As long as you've got the vision clear in your mind, and you've got the goal set in stone, perhaps keeping this little philosophy in your head will help you advance.  It doesn't matter what happens, it's how you respond.  Respond appropriately with a little self-encouragement and press on.  As Ghandi said, "Your playing small does not serve the world."  So play big.  Expect obstacles.  And realize that those obstacles don't matter!

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Wet Light Fixtures and Oatmeal Kisses


11.07.14

By Terri Brady

I had left three children for a few hours in the morning, while I went to a friend who was dealing with news of the unexpected loss of her father.


When I returned, a Brady crime scene was underway.  Water was pouring out of the light canister in the ceiling of the first floor. I walked past to find the two male culprits adorned with wet hair and towels, full of “sorry’s” as they explained disagreeing versions of how the splashing out of the 2nd floor bath tub had caused the problem.


Walking toward the stairs to go examine the jacuzzi tub access, I glanced at my Christmas nativity scene in the front foyer and noticed socks. Ever since the decorations went up this year, this particular nativity scene has had Mary, Joseph, Jesus, and a pair of socks, a lollipop, a jack ball, half of a cookie, a piece of cheese, or whatever else had been in the child’s hand when he walked by and set it there. Tuesday, it was socks…again.


Walking down the second floor hall to get to my room where the water war had begun, I had to complete the obstacle course of a “store,” with signs bearing, “ART FOR SALE!” as my 8-year-old hustled next to me, telling me all about how she was saving to buy a goldfish and would I PLEASE buy her art this time?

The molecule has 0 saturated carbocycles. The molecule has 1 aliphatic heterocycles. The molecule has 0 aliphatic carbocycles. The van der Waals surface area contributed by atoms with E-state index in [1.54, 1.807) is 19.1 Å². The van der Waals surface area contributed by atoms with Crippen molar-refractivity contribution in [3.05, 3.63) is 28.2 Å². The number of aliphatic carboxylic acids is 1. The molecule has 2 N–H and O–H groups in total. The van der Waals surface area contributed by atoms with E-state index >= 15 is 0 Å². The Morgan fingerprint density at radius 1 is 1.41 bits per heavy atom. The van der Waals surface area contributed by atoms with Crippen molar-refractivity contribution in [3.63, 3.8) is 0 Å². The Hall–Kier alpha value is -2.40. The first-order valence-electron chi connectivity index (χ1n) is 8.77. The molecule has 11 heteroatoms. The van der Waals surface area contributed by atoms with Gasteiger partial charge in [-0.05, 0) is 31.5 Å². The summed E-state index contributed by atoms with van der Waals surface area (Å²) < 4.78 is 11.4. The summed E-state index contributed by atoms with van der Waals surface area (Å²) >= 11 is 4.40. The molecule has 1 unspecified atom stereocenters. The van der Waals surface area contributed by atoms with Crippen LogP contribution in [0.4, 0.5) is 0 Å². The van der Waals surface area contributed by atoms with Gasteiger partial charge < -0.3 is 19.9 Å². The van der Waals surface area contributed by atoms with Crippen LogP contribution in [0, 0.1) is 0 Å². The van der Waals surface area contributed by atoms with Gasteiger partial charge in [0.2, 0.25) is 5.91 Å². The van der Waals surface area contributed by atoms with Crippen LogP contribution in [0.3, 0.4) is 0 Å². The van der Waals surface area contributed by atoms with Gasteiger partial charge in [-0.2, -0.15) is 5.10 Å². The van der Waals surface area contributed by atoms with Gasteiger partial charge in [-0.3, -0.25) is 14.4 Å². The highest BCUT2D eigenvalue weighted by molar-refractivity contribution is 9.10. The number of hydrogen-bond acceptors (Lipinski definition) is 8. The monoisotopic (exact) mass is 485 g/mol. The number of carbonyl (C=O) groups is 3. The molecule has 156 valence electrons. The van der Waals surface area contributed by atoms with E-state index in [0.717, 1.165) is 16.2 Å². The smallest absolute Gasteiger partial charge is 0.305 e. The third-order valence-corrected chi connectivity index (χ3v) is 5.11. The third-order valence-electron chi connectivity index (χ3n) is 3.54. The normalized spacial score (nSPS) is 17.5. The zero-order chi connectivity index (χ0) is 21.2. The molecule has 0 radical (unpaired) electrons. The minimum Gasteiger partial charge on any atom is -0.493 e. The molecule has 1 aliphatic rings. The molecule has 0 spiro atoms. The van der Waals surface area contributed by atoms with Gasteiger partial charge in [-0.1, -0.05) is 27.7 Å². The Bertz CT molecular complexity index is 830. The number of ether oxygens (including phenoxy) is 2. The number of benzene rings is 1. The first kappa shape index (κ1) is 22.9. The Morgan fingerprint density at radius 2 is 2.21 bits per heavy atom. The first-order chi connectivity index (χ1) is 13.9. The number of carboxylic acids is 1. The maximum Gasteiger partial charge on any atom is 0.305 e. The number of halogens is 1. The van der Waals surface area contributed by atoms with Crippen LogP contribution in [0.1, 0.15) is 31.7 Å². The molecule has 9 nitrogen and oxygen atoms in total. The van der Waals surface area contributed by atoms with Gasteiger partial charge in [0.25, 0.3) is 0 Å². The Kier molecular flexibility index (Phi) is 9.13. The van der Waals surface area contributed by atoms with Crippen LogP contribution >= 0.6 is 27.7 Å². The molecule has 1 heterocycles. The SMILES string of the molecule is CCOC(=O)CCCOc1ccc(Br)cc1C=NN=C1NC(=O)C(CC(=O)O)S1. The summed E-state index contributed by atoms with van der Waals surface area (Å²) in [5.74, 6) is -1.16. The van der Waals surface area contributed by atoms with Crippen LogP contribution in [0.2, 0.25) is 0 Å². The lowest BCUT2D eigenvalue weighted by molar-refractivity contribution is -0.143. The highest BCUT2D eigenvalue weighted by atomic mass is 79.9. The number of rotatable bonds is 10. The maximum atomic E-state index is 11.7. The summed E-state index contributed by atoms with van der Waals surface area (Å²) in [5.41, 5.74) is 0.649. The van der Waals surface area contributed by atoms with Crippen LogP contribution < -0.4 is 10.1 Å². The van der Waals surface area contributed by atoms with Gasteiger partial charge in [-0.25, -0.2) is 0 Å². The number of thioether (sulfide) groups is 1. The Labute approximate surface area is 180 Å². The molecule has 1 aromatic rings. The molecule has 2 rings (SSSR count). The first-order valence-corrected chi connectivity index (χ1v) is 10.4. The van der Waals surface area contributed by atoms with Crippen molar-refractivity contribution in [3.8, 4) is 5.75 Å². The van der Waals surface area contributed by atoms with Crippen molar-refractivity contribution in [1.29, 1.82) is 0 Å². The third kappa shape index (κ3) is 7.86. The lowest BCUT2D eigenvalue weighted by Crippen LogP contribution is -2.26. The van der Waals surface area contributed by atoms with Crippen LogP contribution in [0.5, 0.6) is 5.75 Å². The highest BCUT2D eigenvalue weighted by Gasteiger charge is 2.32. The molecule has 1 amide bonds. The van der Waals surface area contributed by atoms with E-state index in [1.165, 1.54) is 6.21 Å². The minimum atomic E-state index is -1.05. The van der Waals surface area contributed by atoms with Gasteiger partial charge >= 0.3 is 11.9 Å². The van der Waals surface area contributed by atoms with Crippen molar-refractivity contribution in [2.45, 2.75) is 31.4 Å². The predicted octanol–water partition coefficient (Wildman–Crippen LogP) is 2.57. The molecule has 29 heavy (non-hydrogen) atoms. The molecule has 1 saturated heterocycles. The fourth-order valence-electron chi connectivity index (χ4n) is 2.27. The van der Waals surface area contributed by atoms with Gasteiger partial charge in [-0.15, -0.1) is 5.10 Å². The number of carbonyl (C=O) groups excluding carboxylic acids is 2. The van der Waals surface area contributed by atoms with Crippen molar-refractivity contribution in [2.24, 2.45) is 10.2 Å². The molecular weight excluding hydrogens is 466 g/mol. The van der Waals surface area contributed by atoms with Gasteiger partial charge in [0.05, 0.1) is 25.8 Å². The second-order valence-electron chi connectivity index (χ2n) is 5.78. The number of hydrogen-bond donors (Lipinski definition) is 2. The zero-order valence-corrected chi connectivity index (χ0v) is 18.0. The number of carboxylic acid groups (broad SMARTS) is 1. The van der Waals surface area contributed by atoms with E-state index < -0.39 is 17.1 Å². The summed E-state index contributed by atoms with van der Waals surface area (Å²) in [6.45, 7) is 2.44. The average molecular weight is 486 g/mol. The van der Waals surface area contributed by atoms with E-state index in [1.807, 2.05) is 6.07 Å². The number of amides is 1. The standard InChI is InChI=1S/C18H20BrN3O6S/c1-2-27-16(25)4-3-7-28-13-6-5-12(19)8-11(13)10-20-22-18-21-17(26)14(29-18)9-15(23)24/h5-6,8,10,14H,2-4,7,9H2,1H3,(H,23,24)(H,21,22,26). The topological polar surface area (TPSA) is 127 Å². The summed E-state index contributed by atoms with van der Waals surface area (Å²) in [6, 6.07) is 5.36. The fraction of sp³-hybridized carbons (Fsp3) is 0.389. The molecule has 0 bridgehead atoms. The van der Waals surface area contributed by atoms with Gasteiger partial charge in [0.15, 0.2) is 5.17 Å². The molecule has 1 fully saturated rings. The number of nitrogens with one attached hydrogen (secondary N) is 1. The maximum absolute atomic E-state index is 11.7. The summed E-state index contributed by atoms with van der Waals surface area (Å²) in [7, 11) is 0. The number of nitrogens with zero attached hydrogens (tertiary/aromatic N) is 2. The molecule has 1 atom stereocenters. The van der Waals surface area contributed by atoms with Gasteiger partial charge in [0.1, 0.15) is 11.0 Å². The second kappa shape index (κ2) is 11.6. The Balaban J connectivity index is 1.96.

Thoughts spun in my head, whirling from the shock of the early phone call’s bad news, to the extent of water damage at the light, to “How could this much mess be created in such a short time?”  (a common question in my head) Yet the thoughts of “When will my house ever stay clean?!” were not completed before I remembered my favorite poem which fantastically reframes my thinking every time:


I found it originally with that famous author, “unknown”, in Erma Bombeck’s book,Motherhood: The Second Oldest Profession, although I see many editions online give credit to Bombeck herself.



Wet Oatmeal Kisses


One of these days you’ll explo



Becoming an Active Father


10.31.14

By Dan Hawkins

Are you an absent father? This is a question that hit me right in the gut while reading a book on being a great dad. As I write this article God has blessed me with a wonderful wife and three incredible daughters (and twins on the way!). I guess I should have been more specific as a young man when I prayed to be surrounded by beautiful women! :) I truly consider it a calling to be a dad, a privilege not a right.